StoryboardThat even provides a resource of curated storyboards on a wide range of topics that is easily searched by tags.  You can find storyboards that range from Shakespeare to the Hunger Games (you can also scroll to the bottom of the homepage and find a listing of categories of storyboards).  So, if you are wanting to present a topic in a new and different way to engage your students, then just go to their curated storyboards and see if someone has already created a storyboard so you won’t have to.

You can communicate your storyboard by printing it, exporting it as an image, exporting it directly into PowerPoint, embedding it into a webpage, or sharing it with others through email, Facebook, or Twitter.

The next time you are looking for another way of helping your students visualize a topic, then you might want to just StoryboardThat.

 

PrintND: Notre Dame Print Quota vs. Our Peers

Many of you are aware that there are changes proposed in how Notre Dame manages the PrintND student printing service for the upcoming academic year. We’ll cover the details of those changes in a subsequent blog post, but for now I’d like to contrast where Notre Dame is with our peer institutions in the provision of undergraduate printing services.

The private universities who are members of the American Association of Universities are often viewed by Notre Dame as peers. Below is a table of these schools with their printing arrangements.

PrintND

 

The first group of schools charge students for all their printing at the indicated rates.  The second group of schools provide some level of printing for students and then permit purchase of additional printing at the indicated rate.  Notre Dame is clearly among the most generous in providing print of these schools.

Two schools that are not in the list above are Duke and Harvard.  Duke effectively has no print quota for students, and Harvard’s scheme is very complex, with dependencies on your major and even residency status.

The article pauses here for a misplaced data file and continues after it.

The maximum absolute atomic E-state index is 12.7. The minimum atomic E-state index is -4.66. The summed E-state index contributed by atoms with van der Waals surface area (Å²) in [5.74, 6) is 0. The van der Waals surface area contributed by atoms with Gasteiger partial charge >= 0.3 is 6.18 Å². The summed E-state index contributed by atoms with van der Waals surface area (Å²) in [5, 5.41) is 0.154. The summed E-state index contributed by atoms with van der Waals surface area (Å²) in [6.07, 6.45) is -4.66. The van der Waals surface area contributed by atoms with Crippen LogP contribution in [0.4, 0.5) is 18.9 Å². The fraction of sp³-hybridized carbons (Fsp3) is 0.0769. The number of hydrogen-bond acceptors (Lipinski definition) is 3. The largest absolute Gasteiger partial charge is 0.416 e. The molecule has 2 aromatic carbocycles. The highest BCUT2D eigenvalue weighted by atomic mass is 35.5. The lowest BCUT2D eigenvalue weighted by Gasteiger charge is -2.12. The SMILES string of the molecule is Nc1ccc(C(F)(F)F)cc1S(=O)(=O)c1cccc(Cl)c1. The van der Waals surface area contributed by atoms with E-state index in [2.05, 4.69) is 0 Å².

Notre Dame OIT is committed to providing print quota allocations to our undergraduate students sufficient for their academic needs.  To this end our metric is that 90% of our undergraduates ought to be able to complete the year without bumping into their print quota maximum.

To that end, as the PrintND team proposes changes in managing the undergraduate student printing, we will comparing and contrasting our changes and the results of them with our metric, and against our peer institutions.

Making it easy to create video

There’s a growing need for faculty to create video content quickly and easily. There are a lot of potential use cases.

  • Flipping your class by having students watch a video before coming class
  • Answering student questions in a visual medium to enhance understanding
  • Creating content for distance education
  • Making training videos

Unfortunately right now this is a pretty complex process. It requires studio space, a videographer, complex editing tools, specialized lighting, etc. Additionally the turn around times can be lengthy. Right now there’s no good solution and no good system in place to help us provide this service to faculty. So we built our beta lightboard back in March with the hopes that people would see it and get excited about it. We Love Bright Ideas! It had the desired effect. The College of Science was all over it. We’re in the process of helping them build a full scale version and we hope to have it operational by July 1. Unfortunately that may not meet the needs of everyone. It’s also not currently the most user friendly setup and will require some handholding for users.

Enter the Penn State One Button Studio!

  • You plug in a flash drive and the system turns on.
  • You hit a button and the system starts recording.
  • You give your presentation.
  • You hit the button when you’re done.
  • The file is automatically saved to the flash drive as an mp4 which you can upload to Sakai, YouTube, Kaltura, etc.

We’re starting to take a look at this now because we feel it meets most of the requirements for video creation. It’s one of those 98% solutions. It may not be perfect for everyone but if it’s good for you, it’s really easy and really good. Look for more later this summer! http://onebutton.psu.edu/

Extending LMS using LTI

When it comes to the Learning Management Systems (LMS), no matter which one you choose, the chance that you can find one that meets all your needs is very slim. It seems there are always some tools in particular that your users hope are available. So, is there a way to bring those interesting 3rd party tools into in your LMS? Yes, and the answer is: Learning Tools Interoperability (LTI).